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Very cool app that superimposes astronomical data on your view through the iPad's camera
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A Structural Geologist becomes a pilot and professional photographer. Come see his world.
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Who'duhd Thunk that you could have a seismograph in the palm of your hand?!
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An interactive planetarium you can use in the field or at home
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Compare Ptolemy with Copernicus and other models of orbit and rotation in our solar system

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As students begin secondary science topics like earth and space science, there are fewer 'game' type apps that are appropriate for this age level. The best we can hope for in entertainment value is found by nurturing the natural curiosity students have about why there are mountains in one area and not in another, or what lies out in outer space.

Instructional time in the earth and space sciences are devoted to making sense of patterns, providing a common (formal science) language to events, features, and objects. The iPad's clever use of multimedia, unique technologies such as the accelerometers, compass, mobile cameras, and gyroscopes make exploring this discipline much more engaging than the standard paper-bound Earth Science Textbook permits. Our favorite apps in this category all take advantage of the cutting edge technology found within the iPad.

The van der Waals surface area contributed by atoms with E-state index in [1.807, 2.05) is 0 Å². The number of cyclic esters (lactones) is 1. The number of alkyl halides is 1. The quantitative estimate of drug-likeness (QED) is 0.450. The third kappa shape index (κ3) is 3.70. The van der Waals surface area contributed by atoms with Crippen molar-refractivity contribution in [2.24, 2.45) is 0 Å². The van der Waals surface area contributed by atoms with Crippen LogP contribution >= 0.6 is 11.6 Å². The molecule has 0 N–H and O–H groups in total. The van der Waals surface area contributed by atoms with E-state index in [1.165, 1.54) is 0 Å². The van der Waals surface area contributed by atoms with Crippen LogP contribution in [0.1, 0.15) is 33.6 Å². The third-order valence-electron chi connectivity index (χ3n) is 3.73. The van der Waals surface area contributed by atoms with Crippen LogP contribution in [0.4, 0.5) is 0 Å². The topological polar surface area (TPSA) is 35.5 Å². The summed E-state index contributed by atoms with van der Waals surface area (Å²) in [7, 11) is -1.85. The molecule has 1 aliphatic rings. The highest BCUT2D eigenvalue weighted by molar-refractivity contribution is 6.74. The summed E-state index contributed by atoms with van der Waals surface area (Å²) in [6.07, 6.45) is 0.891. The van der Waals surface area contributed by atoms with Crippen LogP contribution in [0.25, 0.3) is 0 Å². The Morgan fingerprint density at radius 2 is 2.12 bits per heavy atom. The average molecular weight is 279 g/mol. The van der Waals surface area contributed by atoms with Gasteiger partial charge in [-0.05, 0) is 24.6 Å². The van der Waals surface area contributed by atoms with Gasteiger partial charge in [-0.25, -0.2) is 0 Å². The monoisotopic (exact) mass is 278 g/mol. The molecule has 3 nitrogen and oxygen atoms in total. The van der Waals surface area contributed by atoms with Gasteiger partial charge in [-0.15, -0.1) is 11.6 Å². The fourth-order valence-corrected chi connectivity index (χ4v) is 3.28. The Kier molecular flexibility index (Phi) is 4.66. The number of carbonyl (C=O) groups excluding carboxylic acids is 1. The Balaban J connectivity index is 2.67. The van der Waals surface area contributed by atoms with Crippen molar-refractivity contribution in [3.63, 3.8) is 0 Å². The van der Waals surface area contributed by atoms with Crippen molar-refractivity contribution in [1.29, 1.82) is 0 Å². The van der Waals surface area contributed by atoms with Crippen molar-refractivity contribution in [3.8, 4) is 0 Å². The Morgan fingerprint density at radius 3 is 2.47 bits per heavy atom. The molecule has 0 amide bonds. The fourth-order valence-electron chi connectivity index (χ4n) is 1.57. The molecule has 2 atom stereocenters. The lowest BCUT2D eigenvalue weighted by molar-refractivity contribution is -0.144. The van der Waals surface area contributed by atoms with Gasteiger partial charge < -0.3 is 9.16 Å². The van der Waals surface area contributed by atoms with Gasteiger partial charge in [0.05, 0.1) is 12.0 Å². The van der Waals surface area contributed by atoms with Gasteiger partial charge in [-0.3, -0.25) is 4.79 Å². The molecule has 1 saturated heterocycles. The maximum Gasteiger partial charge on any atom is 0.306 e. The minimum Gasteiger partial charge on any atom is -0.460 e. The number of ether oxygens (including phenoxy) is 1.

For instance, one of our favorites in this discipline is SkyView. This app is consistently is at the top of the list. Sky gazers are finding it an indispensable companion tool to their high end telescopes as they use it to dial-in location coordinates for specific celestial bodies. It actually combines the time of day, location, angle, and direction the iPad is pointed - north, south, east or west - to overlay appropriate celestial, planetary, and even satellite data over the top view through the camera. This type of data overlay is called Augmented Reality, and SkyView does this with honors! Note that a network connection - WiFi or cellular data-capable iPad is required for location accuracy.

If you want a standard planetarium app that doesn't utilize the camera view, there are many to choose from. An app that is rather limited in scope of the concepts it teaches can afford to be more effective at teaching a very focused subject. Such is the case of Ptolemy Universe. This app is another piece of the puzzle for comparing various theories of orbital movement as science students frequently had models or diagrams showing Ptolemy's theory of orbital movement to that of Copernicus.

Back on earth, plate tectonics are driving continents together and apart. There are many complex dynamics at work here and a structural geologist who is also a pilot and photographer has taken to the air to look back at earth. His interactive book app, Wonders of Geology An Aerial View of America's Mountains, is a marvelous way to teach students how to draw inferences from photographs of the earth's surface. It's a whole new way to read the earth's surface.

Every classroom with an iPad can monitor and measure the movement of the earth beneath their feet using the app iSeismograph. Even if they are not in an earthquake-prone zone, this app is an effective tool for teaching X, Y, and Z axis movement and the relative sensitivity of crust vibrations.

Finally, SkySafari 3 arguably offers the best bang for your buck. The interactive planetarium has an extensive database, and serves as a great companion to your telescope.

Comments & Suggestions Have a suggestion for an educational app for this category you think we should feature? Let us know.

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